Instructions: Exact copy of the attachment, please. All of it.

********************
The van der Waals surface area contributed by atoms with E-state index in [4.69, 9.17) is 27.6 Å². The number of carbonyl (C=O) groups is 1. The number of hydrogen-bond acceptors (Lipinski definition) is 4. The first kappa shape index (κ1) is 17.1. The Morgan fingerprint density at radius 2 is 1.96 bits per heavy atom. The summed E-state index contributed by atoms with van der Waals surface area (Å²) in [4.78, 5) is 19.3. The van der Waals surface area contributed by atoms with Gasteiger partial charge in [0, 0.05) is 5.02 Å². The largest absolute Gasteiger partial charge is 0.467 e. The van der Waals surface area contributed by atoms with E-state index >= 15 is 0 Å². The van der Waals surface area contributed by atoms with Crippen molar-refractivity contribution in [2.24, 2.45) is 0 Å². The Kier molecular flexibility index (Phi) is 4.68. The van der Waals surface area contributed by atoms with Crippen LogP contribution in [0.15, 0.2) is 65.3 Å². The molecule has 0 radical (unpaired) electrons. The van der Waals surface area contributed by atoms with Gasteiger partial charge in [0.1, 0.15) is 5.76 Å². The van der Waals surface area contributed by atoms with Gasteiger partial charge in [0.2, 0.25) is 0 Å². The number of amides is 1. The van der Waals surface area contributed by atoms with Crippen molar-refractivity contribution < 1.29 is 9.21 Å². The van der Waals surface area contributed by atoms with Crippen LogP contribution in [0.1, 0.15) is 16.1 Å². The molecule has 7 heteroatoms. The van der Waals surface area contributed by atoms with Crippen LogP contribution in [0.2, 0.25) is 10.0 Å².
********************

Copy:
The van der Waals surface area contributed by atoms with E-state index in [4.69, 9.17) is 27.6 Å². The number of carbonyl (C=O) groups is 1. The number of hydrogen-bond acceptors (Lipinski definition) is 4. The first kappa shape index (κ1) is 17.1. The Morgan fingerprint density at radius 2 is 1.96 bits per heavy atom. The summed E-state index contributed by atoms with van der Waals surface area (Å²) in [4.78, 5) is 19.3. The van der Waals surface area contributed by atoms with Gasteiger partial charge in [0, 0.05) is 5.02 Å². The largest absolute Gasteiger partial charge is 0.467 e. The van der Waals surface area contributed by atoms with E-state index >= 15 is 0 Å². The van der Waals surface area contributed by atoms with Crippen molar-refractivity contribution in [2.24, 2.45) is 0 Å². The Kier molecular flexibility index (Phi) is 4.68. The van der Waals surface area contributed by atoms with Crippen LogP contribution in [0.15, 0.2) is 65.3 Å². The molecule has 0 radical (unpaired) electrons. The van der Waals surface area contributed by atoms with Gasteiger partial charge in [0.1, 0.15) is 5.76 Å². The van der Waals surface area contributed by atoms with Gasteiger partial charge in [0.2, 0.25) is 0 Å². The number of amides is 1. The van der Waals surface area contributed by atoms with Crippen molar-refractivity contribution < 1.29 is 9.21 Å². The van der Waals surface area contributed by atoms with Crippen LogP contribution in [0.1, 0.15) is 16.1 Å². The molecule has 7 heteroatoms. The van der Waals surface area contributed by atoms with Crippen LogP contribution in [0.2, 0.25) is 10.0 Å².